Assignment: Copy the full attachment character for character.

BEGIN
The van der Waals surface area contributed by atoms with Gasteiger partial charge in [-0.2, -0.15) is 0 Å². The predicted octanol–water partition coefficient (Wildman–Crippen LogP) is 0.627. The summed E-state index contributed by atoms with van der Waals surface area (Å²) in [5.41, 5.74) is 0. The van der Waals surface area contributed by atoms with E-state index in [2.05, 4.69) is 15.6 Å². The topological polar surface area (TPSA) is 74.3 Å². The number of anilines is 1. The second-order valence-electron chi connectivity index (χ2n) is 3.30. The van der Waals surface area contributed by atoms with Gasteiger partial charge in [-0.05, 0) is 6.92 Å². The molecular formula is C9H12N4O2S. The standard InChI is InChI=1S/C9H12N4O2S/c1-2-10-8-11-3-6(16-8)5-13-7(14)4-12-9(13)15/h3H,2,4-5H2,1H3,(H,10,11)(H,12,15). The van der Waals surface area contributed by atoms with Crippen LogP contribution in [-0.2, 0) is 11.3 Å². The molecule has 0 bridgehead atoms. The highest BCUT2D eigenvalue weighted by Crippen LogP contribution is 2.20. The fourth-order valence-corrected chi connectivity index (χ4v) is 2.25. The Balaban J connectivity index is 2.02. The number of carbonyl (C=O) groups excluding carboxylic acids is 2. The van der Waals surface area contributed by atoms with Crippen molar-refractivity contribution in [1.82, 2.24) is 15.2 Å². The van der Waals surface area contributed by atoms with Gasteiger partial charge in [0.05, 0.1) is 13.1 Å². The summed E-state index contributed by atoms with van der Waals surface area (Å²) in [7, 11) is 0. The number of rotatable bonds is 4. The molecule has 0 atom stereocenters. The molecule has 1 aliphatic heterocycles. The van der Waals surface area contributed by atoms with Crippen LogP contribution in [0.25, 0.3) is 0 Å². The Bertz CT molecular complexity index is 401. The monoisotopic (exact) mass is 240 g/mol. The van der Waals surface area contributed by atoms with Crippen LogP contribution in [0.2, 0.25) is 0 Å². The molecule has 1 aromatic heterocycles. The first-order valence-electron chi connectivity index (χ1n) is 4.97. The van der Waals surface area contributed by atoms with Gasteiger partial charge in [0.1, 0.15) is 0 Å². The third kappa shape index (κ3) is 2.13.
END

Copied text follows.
The van der Waals surface area contributed by atoms with Gasteiger partial charge in [-0.2, -0.15) is 0 Å². The predicted octanol–water partition coefficient (Wildman–Crippen LogP) is 0.627. The summed E-state index contributed by atoms with van der Waals surface area (Å²) in [5.41, 5.74) is 0. The van der Waals surface area contributed by atoms with E-state index in [2.05, 4.69) is 15.6 Å². The topological polar surface area (TPSA) is 74.3 Å². The number of anilines is 1. The second-order valence-electron chi connectivity index (χ2n) is 3.30. The van der Waals surface area contributed by atoms with Gasteiger partial charge in [-0.05, 0) is 6.92 Å². The molecular formula is C9H12N4O2S. The standard InChI is InChI=1S/C9H12N4O2S/c1-2-10-8-11-3-6(16-8)5-13-7(14)4-12-9(13)15/h3H,2,4-5H2,1H3,(H,10,11)(H,12,15). The van der Waals surface area contributed by atoms with Crippen LogP contribution in [-0.2, 0) is 11.3 Å². The molecule has 0 bridgehead atoms. The highest BCUT2D eigenvalue weighted by Crippen LogP contribution is 2.20. The fourth-order valence-corrected chi connectivity index (χ4v) is 2.25. The Balaban J connectivity index is 2.02. The number of carbonyl (C=O) groups excluding carboxylic acids is 2. The van der Waals surface area contributed by atoms with Crippen molar-refractivity contribution in [1.82, 2.24) is 15.2 Å². The van der Waals surface area contributed by atoms with Gasteiger partial charge in [0.05, 0.1) is 13.1 Å². The summed E-state index contributed by atoms with van der Waals surface area (Å²) in [7, 11) is 0. The number of rotatable bonds is 4. The molecule has 0 atom stereocenters. The molecule has 1 aliphatic heterocycles. The van der Waals surface area contributed by atoms with Crippen LogP contribution in [0.25, 0.3) is 0 Å². The Bertz CT molecular complexity index is 401. The monoisotopic (exact) mass is 240 g/mol. The van der Waals surface area contributed by atoms with Crippen LogP contribution in [0.2, 0.25) is 0 Å². The molecule has 1 aromatic heterocycles. The first-order valence-electron chi connectivity index (χ1n) is 4.97. The van der Waals surface area contributed by atoms with Gasteiger partial charge in [0.1, 0.15) is 0 Å². The third kappa shape index (κ3) is 2.13.